New species of horned lizard discovered in southern Mexico

An article published in the current issue of the journal herpetological describes a new species of horned lizard that lives in Mexico. The size of the body, the length of the tail as well as the texture and arrangement of the scales distinguish this new species, which the authors propose to name Phrynosoma sherbrookei.

There are 16 recognized species of horned lizard, which range from Canada to Guatemala. Only four species have been found south of Mexico’s transvolcanic belt. These distinctive reptiles have scaly backs and sides and bony horns on their foreheads. To avoid predators, they rely on camouflage and an ability to inflate their bodies. Some species squirt blood by rupturing the capillaries surrounding their eyes. They adapt to dry habitats by using their tails to channel water over their backs and into their mouths and by collecting solar heat through their flat, rounded bodies.

In Guerrero, Mexico, 14 lizards collected from the Sierra Madre del Sur appeared to belong to an unrecognized species of Phrynosoma. The study authors analyzed tissue samples from these specimens to support their proposal for a new species. They took new DNA samples for all recognized Phrynosoma species and compared them with DNA from the newly collected lizards. They also generated a map illustrating the evolution of horned lizards to show how the newly described species developed. Their efforts produced a family tree-style chart for lizards that displays both the close and distant relationships between different species.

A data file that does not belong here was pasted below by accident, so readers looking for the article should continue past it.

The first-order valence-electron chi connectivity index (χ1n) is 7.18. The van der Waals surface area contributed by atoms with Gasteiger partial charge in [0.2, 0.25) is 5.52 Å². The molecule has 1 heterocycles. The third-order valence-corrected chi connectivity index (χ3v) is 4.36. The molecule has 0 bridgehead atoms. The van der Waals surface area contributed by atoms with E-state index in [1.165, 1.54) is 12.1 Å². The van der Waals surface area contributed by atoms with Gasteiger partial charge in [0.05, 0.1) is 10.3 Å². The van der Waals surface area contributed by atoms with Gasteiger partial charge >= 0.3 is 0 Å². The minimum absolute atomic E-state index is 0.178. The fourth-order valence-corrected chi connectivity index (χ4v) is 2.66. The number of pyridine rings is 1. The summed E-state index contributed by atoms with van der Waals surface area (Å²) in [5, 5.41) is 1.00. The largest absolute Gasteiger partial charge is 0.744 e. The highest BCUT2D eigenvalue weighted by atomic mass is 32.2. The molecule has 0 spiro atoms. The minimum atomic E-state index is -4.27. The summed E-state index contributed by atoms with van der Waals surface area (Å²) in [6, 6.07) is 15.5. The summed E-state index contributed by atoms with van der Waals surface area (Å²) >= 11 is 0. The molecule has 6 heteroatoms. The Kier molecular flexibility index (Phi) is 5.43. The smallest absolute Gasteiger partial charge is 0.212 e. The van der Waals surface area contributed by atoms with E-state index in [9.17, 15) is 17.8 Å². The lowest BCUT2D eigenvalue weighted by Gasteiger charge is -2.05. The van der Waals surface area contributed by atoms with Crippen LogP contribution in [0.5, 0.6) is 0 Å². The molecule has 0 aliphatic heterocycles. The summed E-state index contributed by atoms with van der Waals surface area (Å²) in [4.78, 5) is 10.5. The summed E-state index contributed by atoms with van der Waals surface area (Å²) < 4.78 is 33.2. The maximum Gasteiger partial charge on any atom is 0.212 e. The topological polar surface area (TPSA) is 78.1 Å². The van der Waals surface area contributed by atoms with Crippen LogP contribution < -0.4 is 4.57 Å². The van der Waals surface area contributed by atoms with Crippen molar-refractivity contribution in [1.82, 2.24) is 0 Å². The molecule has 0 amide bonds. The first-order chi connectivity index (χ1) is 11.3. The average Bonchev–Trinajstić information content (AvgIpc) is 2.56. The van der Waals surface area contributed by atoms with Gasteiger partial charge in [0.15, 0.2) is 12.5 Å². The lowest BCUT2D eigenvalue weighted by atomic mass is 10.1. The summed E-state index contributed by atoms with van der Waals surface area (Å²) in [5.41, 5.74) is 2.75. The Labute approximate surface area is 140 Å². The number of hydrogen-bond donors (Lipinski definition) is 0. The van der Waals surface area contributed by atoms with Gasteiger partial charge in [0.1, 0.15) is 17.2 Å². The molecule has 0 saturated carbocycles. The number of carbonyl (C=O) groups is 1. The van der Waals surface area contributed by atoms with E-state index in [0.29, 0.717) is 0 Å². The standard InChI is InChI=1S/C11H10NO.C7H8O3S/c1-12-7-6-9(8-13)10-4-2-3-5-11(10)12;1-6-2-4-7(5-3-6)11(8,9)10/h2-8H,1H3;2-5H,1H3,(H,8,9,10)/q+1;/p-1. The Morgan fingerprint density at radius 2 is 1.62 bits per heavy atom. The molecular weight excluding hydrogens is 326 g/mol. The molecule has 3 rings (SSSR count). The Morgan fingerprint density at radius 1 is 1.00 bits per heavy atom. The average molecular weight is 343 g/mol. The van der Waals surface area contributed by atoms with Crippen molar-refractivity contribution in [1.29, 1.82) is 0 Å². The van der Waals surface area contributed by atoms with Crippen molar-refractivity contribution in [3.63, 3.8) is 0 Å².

By comparing their results with previous studies and specimens of horned lizards from various museums and collections, the authors found that, unlike most horned lizards, individuals representing the new species have coarse scales. Their small size, short tail, and unique horns set them apart from the few other known species of rough-bellied lizards. Although they resemble a species found in southern Mexico, the authors argue that their DNA and physical appearance differ enough for them to be considered a new species.

New species of horned lizards are rarely considered threatened; however, the lizards collected in Guerrero appear to live in a small area and could benefit from protection until researchers can learn more about the population.


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More information:
The full journal article is available online: hljournals.org/doi/full/10.165 … ETOLOGICA-D-13-00077

Provided by Allen Press

Quote: New horned lizard species found in southern Mexico (2014, May 15) Retrieved February 28, 2022 from https://phys.org/news/2014-05-horned-lizard-species-southern-mexico.html

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